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Well-connected

According to DAEP, DWC is designed combining tradition, culture and innovation. DWC will be well-connected to the rest of Dubai and the UAE by land and air, with a high-speed rail (Etihad Rail), new Metro line, air taxi and autonomous vehicles.

Even before coming to the airport, travellers can check-in their luggage at hotel, city desk, or simply from home.

Multi-level highways lead to the new airport, and the passengers, upon reaching the curbside drop off zone, will be greeted by what is designed as the world’s largest sun canopy.

World’s largest canopy

A vast green zone representing the zero-carbon ambition of Dubai will welcome the passengers inside the terminal. Their journey will begin by a large LED screens greeting them, offering various designs, including a giant projection of an indoor aquarium.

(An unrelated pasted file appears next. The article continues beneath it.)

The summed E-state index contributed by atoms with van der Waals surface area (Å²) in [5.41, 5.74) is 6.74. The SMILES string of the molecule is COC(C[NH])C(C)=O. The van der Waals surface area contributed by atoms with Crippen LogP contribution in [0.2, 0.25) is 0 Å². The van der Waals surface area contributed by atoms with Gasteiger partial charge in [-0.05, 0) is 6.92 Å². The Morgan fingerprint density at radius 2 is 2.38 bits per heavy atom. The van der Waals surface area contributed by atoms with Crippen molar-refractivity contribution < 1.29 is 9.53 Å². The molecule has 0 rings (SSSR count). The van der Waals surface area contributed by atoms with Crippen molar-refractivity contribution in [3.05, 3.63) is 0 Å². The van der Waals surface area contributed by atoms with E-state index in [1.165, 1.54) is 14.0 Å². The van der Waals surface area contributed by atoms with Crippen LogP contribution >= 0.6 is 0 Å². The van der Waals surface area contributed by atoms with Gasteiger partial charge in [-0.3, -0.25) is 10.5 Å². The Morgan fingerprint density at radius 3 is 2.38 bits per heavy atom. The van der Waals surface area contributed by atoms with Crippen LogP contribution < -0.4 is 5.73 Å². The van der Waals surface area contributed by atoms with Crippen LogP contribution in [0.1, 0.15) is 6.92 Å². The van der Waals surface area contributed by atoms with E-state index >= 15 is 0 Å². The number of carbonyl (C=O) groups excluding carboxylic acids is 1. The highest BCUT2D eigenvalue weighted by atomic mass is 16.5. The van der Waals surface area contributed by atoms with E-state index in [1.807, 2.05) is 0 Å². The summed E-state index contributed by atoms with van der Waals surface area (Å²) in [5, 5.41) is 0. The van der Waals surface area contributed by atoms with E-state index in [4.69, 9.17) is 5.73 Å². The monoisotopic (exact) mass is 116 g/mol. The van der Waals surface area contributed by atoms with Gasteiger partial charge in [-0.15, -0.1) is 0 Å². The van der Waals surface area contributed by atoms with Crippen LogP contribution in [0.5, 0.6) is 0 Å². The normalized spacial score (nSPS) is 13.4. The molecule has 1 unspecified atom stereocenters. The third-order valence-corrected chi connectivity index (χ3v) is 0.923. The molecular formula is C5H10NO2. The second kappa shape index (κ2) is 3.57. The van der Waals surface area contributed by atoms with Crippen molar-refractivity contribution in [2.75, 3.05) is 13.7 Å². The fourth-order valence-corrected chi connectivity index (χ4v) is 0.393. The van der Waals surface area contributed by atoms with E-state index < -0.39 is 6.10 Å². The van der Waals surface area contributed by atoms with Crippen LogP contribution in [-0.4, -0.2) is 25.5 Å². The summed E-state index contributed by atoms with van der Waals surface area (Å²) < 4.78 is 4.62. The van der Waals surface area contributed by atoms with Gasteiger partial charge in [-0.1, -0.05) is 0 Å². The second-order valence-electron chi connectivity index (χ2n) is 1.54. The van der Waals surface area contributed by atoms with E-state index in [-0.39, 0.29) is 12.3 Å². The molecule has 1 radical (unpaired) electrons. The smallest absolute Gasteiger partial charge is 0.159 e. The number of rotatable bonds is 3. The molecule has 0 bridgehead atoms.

Trees will line up the passenger terminals. There will be vast green zones, including an indoor tropical garden that passengers will find relaxing.

Boarding gates have generous open spaces and DWC will have a total of 400 aircraft gates and five parallel runways within a total area of 70 square kilometres.

Large spaces are also dedicated to shops, restaurants, as well as for entertainment and relaxation. First and business class lounges will be set at the upper level and the boarding gates will be lined along the piers enabling smooth access to the aircraft through multiple boarding bridges.